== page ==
If an order is issued, some states require guns be turned over immediately, while others allow a short period of time. A search warrant authorizing seizure can also be issued in some states.
Evers’ proposed red flag law for Wisconsin requires a hearing within 14 days of the preliminary order, and makes a final order valid for a year. It says guns should be seized if the judge finds "reasonable grounds that the respondent is substantially likely" to harm themselves or others. Requests can be made to either extend the final order or end it early.
State law already requires guns be surrendered as a result of other judicial findings, such as mental health commitments and restraining orders, according to the Legislative Council.
You may have noticed the word "judge" appeared frequently in the summary above.
The Wisconsin proposal — contrary to Vos’ description — doesn’t allow any guns to be seized without a judicial order.
Asked for evidence that judges aren’t initially involved in red flag law seizures, Vos spokeswoman Kit Beyer said Vos misheard the question.
"Speaker Vos thought Charles Benson had asked if the accused goes before a judge prior to an order to surrender," Beyer said.
But that explanation doesn’t strike us as reasonable.
Benson’s initial question about the red flag law was far less specific – asking if Vos thinks Wisconsin residents want to see it passed. And Vos’ second reference to a lack of judicial sign-off came after Benson simply read the wording of the Marquette poll.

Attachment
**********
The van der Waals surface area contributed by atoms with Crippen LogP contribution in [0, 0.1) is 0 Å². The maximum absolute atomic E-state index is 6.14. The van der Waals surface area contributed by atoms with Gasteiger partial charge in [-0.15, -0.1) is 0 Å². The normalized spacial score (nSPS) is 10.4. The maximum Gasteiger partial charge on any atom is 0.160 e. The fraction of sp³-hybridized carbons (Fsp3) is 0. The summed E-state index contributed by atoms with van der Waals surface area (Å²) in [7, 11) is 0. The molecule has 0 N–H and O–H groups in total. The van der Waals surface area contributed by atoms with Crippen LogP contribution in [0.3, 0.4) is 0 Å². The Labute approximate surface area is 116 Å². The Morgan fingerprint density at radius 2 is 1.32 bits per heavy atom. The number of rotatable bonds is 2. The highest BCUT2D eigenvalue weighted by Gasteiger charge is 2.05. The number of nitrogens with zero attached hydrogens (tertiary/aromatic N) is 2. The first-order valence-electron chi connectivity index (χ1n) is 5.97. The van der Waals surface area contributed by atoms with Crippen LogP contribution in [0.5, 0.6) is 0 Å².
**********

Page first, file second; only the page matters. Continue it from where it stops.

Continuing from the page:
Descriptions of red flag laws consistently refer to decisions being made by judges. That’s the terminology used by Giffords, the Legislative Council, the National Conference of State Legislatures, the New York Times and many others.
But there is an exception.
Indiana’s law allows police to seize firearms without first obtaining a judicial order. However, they must then submit a statement to a judge, who can overturn the officer’s decision and refuse to issue a preliminary order, according to Giffords. Similar to other states, that preliminary order requires a hearing on a final order be held within 14 days.
Beyer said Vos’ primary concern with the red flag laws relates to due process, since the preliminary order can be issued without the individual having a chance to dispute it. That is a core objection from other conservatives and groups that oppose red flag laws as well, including the National Rifle Association.
Red flag laws have been challenged in other states, but courts have upheld them as constitutional on both Second Amendment and due process grounds, the Legislative Council said. That includes a ruling upholding the Florida law in September 2019.
Vos said red flag laws mean "they take it away first. Then you have to get permission from a judge to do it."
But red flag laws — including the one proposed in Wisconsin — don’t typically work like that. They involve police or family petitioning a judge, who must sign a preliminary order before any guns can be seized.
Indiana does have a law set up as Vos describes, but even there the seizure decision by police is subject to immediate judicial review. And that’s the exception, not the rule.
We rate Vos’ claim Mostly False.